On 4 November 2020 Ethiopian Prime Minister Abiy Ahmed ordered a military offensive against the Tigray Peoples’ Liberation Front (TPLF) forces in response to an attack on a federal army base which the Tigrayan authorities described as pre-emptive. Troops from Eritrea and Somalia joined the ENDF in launching a pincer movement against the Tigrayans, and communications to the region were cut and remain disrupted to this day.
The attack marked the beginning of a conflict which is still ongoing, one in which over 52,000 people have died, and an estimated 1.7 million have been displaced internally. One year on and the crisis in Tigray is showing no signs of coming to an end, with Prime Minister Abiy pledging to “bury this enemy with our blood and bones and make the glory of Ethiopia high again” in a statement on 3 November – hardly the words expected from a Nobel Peace Prize winner.
Along with the Eritrean leader, PM Abiy and his government are responsible for a horrific campaign of violence against the people of Tigray which a joint investigation by the Ethiopian Human Rights Commission (EHRC) and the UN Human Rights Office (OHCHR) recently found may have involved war crimes and crimes against humanity, a finding they attribute to both sides of the conflict.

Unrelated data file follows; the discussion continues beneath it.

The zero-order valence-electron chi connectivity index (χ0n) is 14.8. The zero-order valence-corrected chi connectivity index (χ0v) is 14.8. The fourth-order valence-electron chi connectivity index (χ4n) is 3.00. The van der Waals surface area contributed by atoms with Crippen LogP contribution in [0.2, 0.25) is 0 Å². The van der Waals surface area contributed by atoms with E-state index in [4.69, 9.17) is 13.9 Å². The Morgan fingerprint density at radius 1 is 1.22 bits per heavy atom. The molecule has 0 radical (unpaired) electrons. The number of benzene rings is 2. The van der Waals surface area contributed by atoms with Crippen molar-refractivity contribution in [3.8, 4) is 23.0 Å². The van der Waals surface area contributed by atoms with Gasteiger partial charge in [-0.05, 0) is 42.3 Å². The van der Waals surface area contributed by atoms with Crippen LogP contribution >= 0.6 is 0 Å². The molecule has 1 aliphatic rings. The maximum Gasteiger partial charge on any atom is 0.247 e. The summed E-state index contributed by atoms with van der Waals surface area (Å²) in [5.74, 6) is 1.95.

Continue reading “365 days and counting: The international community still needs to end the suffering of Tigray”
Religion-related tensions continue to arise in many African countries. They come in varying forms and degrees of intensity, and can be intra-religious or occur between religious communities.
Religion is either instrumentalised as a rallying point or is the raison d’étre of armed non state actors seeking to enforce an extremist interpretation of their creed or to gain material advantage. It is used by individuals or political parties as a bridge to power and rallying point. In addition, some governments view religion, or certain religious or non-religious groups, as threats, exercising control through excessive registration requirements or more forcible means.
Every country on the African continent is a signatory to the International Covenant on Civil and Political Rights (ICCPR), with its expanded articulation of the right to freedom of religion or belief (FoRB), and to the African Charter on Human and Peoples Rights (ACHPR), where the right to change or refuse one’s religion or belief as an act of conscience can be inferred from Article 8. However, in parts of the continent, human rights in general, and FoRB in particular, are challenged by arguments about cultural relativism and frequent but erroneous assertions that they are a Western construct.
Thus, despite being parties to international and regional treaties, many African countries either do not give legal effect to them, or create exemptions for their implementation. This has further exacerbated their already poor profile on human rights protection.
Continue reading “Long Read: Removing the Obstacles to Freedom of Religion or Belief in Africa”
Content warning: This blog contains descriptions of rape, sexual violence and violence against infants
By Benedict Rogers
Almost exactly twenty years ago, CSW began to investigate the human rights situation in North Korea, and in particular the persecution of Christians.
It is fair to say that we were one of the very first human rights organisations to sound the alarm about the gravity and scale of human rights atrocities in the world’s most closed and most repressed nation.